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My Turn as a Bear Paparazzi

On a recent trip to Manitoba, I scored a rare shot of a mother nursing her cubs. No regrets.

Steve Burgess 10 Aug 2020 | TheTyee.ca

Steve Burgess writes about politics and culture for The Tyee. Find his previous articles here.

Tourists have worries enough this year. But wouldn’t it be just like 2020 to be all worried about COVID-19, only to get munched by a bear? Luckily for me, the bruins I recently met in Manitoba were already having lunch. Not that I didn’t push my luck a little.

On an afternoon in late July, I had just biked over the hill that leads into Riding Mountain National Park when I spotted something dark behind a tree. I had not yet hit the brakes when the black shape turned its head and fixed me with a laconic gaze. It was a black bear, not much more than six feet from the path. Several cubs clustered around her.

I braked like Casey Jones and pulled a desperate U-turn. Dropping the bike, I ducked behind a nearby hillock and crept back towards the little group. The bear, looking blissfully unconcerned, was leaning against the tree while three cubs snuggled in her lap, each suckling from a teat. I had stumbled upon an impromptu family meal.

Beautiful Manitoba holds perils large and small. Mosquitoes of course — they were legion this year — but it’s the ticks hiding in the tall grass that really creep you out. And then way, way up the food chain there is Ursus americanus. In Riding Mountain National Park, bears are a constant presence.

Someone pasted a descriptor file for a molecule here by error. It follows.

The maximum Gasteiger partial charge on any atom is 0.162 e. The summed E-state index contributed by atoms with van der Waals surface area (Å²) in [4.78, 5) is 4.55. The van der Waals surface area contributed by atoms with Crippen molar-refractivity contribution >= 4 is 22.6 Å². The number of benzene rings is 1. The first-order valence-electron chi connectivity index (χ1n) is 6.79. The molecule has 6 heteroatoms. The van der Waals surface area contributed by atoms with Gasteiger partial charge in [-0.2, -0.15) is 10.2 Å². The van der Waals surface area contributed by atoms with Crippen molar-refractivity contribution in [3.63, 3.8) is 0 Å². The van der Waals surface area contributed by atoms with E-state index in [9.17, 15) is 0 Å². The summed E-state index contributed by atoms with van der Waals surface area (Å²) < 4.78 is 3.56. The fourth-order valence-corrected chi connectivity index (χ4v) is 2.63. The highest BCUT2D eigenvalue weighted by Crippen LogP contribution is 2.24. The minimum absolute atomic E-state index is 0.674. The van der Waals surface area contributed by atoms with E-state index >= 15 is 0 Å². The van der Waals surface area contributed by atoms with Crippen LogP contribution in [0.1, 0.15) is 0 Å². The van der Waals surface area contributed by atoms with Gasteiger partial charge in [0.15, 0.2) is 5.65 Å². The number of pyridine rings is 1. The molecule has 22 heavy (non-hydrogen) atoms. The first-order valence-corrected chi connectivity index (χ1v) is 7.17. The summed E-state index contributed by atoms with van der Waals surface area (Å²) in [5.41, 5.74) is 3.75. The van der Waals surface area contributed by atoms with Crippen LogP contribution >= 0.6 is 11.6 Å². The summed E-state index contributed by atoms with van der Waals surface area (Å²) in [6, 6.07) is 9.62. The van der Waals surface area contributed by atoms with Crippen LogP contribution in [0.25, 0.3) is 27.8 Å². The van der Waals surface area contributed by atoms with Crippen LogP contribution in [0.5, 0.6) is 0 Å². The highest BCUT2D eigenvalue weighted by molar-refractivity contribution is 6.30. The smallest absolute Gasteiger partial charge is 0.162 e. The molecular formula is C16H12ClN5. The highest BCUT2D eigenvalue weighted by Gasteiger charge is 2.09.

Walking through Vancouver’s Stanley Park after a spell in Manitoba can induce a reflexive jumpiness until one gradually readjusts. Every stroll around Clear Lake is properly made with one’s head on a swivel. And whether or not you give credence to all those “Nature is healing” memes, 2020 does seem to have been a good year for Manitoba bears.

“Currently, there are three known sows, or females, with cubs in the Wasagaming and Onanole area,” says Jodi Duhard, acting public relations and communications officer for the national park, about an hour’s drive north of Brandon. “This means that last summer was a good year for bears to load up on food and to have more eggs implanted. Bears have cubs every second year, so this summer’s bountiful berry crop will likely be good for the overwintering of sows with cubs.”

Visitors to Riding Mountain (not actually a mountain in any meaningful sense) generally carry noise makers or sing as they walk through the woods, apparently on the assumption that local bears are not as entertainment starved as the rest of us. I was not in the woods though, but a small, manicured park just metres from the centre of town, and the bruin picnic was being held an arm’s length from the paved path. Reassured by the nursing mother’s seeming nonchalance, I reached into my shoulder bag for my Olympus camera and quickly attached a zoom lens. I stood up from behind the grassy mound and began shooting.

I was well aware that this was potentially foolhardy behaviour. Just days before my encounter, a woman jogging at nearby Moon Lake had startled a young bear that clawed her face and back before running off. Nor did I want to treat the bear as a zoo attraction. “It is important for visitors to remember that observing wildlife in their natural habitat comes with a responsibility to treat wildlife with the respect they deserve and need,” says Duhard.